I believe one of the benefits of having a newsroom is when breaking news occurs, you can rally staffers and devise a workflow chart to determine what needs to be covered and what interviews reporters need to get. For example, having access to a newsroom was useful when Lauren King, OU Nightly’s executive producer, helped plot our coverage the night the OU Sigma Alpha Epsilon chapter was thrown off campus.
Our newsroom is incredibly important to the staff. We meet in the newsroom five days a week to start production. We have our daily meetings and pitch meetings in the office, and we have rows of computers set up to edit and work on layout. While most of our work is online and can be sent from anywhere, having a permanent newsroom increases efficiency during production and creates a motivating environment.
It is much easier to talk to someone about a piece in a newsroom than over the phone or by email. Being in a newsroom creates a collaborative atmosphere where all editors are able to voice their opinions. Additionally, working in a newsroom with the rest of staff is very inspiring. When I was editor-in-chief, my favorite moments were when everyone was working together and motivating each other to create the best publication we could. That kind of atmosphere would not be possible without our newsroom.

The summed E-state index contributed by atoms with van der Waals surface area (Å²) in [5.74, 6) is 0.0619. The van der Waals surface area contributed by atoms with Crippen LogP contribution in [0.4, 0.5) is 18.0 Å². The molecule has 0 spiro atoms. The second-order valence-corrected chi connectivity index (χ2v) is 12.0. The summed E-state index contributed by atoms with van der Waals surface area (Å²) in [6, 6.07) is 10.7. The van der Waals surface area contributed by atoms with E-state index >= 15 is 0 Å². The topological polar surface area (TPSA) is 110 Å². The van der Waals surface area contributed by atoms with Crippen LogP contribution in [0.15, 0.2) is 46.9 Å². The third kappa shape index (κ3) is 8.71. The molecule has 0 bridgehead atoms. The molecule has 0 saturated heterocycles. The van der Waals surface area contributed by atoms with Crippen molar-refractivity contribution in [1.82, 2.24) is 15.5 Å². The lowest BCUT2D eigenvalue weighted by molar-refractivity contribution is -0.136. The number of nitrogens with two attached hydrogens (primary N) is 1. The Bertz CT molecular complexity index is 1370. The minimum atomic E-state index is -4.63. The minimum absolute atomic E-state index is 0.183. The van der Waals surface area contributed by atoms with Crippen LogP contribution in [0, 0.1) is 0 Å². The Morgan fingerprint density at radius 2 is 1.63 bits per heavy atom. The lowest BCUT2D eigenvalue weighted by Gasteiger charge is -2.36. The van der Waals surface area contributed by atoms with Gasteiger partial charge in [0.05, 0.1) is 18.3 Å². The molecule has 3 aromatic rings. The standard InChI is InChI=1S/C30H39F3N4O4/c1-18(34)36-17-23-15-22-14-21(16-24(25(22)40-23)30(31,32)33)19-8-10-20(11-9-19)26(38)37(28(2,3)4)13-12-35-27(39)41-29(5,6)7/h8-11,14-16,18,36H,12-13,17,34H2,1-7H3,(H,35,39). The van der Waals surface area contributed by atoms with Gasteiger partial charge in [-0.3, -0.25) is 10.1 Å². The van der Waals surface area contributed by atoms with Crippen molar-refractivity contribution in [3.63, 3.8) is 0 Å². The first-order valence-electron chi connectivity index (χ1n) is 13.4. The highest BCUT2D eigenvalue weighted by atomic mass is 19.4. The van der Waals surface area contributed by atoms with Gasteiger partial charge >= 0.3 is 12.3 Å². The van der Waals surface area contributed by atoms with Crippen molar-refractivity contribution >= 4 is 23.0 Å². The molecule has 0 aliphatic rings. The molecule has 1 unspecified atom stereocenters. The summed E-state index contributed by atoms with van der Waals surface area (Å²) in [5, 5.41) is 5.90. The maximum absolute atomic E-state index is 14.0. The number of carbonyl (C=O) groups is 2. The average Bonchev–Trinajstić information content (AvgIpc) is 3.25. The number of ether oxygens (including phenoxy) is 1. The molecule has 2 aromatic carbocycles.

Having a nice space to work and collaborate makes working at Washington Square News that much better. While the reason we joined the staff was not because of the newsroom, the environment we experience there is often the reason people stay. Our staff is entirely volunteer-based, and if we did not have a central location where editors and writers knew they were always welcome, I definitely believe our staff would decrease.
For The DePaulia, since we’re still putting out a weekly print product, our office is still very essential. We meet in our office Thursday evenings, Fridays and Sundays to produce our paper — which comes out each Monday. Throughout the week, we’re running the online portion of our publication from our dorms, apartments, coffee shops, wherever. But the physical meeting space gives us all a time to meet face-to-face, understand what everyone’s working on and also to have some accountability to The DePaulia by, at minimum, showing up to our 6 p.m. Thursday editorial meetings. Without an office space, there’s no way the DePaulia in its current state could function.